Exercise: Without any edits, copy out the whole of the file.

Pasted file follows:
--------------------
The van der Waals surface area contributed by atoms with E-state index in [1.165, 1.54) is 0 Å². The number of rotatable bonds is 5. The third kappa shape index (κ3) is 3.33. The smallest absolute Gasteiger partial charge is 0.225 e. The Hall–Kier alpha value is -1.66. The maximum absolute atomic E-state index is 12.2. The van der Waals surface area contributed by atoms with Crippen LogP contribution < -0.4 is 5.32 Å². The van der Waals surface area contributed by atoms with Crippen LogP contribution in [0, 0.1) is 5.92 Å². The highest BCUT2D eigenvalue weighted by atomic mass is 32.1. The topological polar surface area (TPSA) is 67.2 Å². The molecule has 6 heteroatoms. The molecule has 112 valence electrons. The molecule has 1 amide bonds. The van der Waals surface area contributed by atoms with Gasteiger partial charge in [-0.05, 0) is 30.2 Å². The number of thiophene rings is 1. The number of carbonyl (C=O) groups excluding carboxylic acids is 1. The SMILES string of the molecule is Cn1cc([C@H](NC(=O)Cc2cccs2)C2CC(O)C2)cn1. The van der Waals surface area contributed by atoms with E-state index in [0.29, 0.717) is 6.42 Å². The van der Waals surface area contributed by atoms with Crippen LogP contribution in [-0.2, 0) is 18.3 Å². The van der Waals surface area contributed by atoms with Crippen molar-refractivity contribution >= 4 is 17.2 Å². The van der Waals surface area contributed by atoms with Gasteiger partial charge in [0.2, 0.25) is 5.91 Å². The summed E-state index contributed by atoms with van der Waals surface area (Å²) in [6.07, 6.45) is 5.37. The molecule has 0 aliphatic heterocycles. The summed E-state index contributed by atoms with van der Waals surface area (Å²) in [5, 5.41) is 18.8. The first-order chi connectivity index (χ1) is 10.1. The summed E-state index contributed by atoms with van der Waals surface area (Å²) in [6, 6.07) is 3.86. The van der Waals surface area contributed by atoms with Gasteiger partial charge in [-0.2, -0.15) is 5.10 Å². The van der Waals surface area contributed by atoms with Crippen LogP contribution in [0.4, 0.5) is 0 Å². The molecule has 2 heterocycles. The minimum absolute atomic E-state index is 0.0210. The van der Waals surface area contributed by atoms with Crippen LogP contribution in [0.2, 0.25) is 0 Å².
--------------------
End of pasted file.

The van der Waals surface area contributed by atoms with E-state index in [1.165, 1.54) is 0 Å². The number of rotatable bonds is 5. The third kappa shape index (κ3) is 3.33. The smallest absolute Gasteiger partial charge is 0.225 e. The Hall–Kier alpha value is -1.66. The maximum absolute atomic E-state index is 12.2. The van der Waals surface area contributed by atoms with Crippen LogP contribution < -0.4 is 5.32 Å². The van der Waals surface area contributed by atoms with Crippen LogP contribution in [0, 0.1) is 5.92 Å². The highest BCUT2D eigenvalue weighted by atomic mass is 32.1. The topological polar surface area (TPSA) is 67.2 Å². The molecule has 6 heteroatoms. The molecule has 112 valence electrons. The molecule has 1 amide bonds. The van der Waals surface area contributed by atoms with Gasteiger partial charge in [-0.05, 0) is 30.2 Å². The number of thiophene rings is 1. The number of carbonyl (C=O) groups excluding carboxylic acids is 1. The SMILES string of the molecule is Cn1cc([C@H](NC(=O)Cc2cccs2)C2CC(O)C2)cn1. The van der Waals surface area contributed by atoms with E-state index in [0.29, 0.717) is 6.42 Å². The van der Waals surface area contributed by atoms with Crippen LogP contribution in [-0.2, 0) is 18.3 Å². The van der Waals surface area contributed by atoms with Crippen molar-refractivity contribution >= 4 is 17.2 Å². The van der Waals surface area contributed by atoms with Gasteiger partial charge in [0.2, 0.25) is 5.91 Å². The summed E-state index contributed by atoms with van der Waals surface area (Å²) in [6.07, 6.45) is 5.37. The molecule has 0 aliphatic heterocycles. The summed E-state index contributed by atoms with van der Waals surface area (Å²) in [5, 5.41) is 18.8. The first-order chi connectivity index (χ1) is 10.1. The summed E-state index contributed by atoms with van der Waals surface area (Å²) in [6, 6.07) is 3.86. The van der Waals surface area contributed by atoms with Gasteiger partial charge in [-0.2, -0.15) is 5.10 Å². The van der Waals surface area contributed by atoms with Crippen LogP contribution in [0.4, 0.5) is 0 Å². The molecule has 2 heterocycles. The minimum absolute atomic E-state index is 0.0210. The van der Waals surface area contributed by atoms with Crippen LogP contribution in [0.2, 0.25) is 0 Å².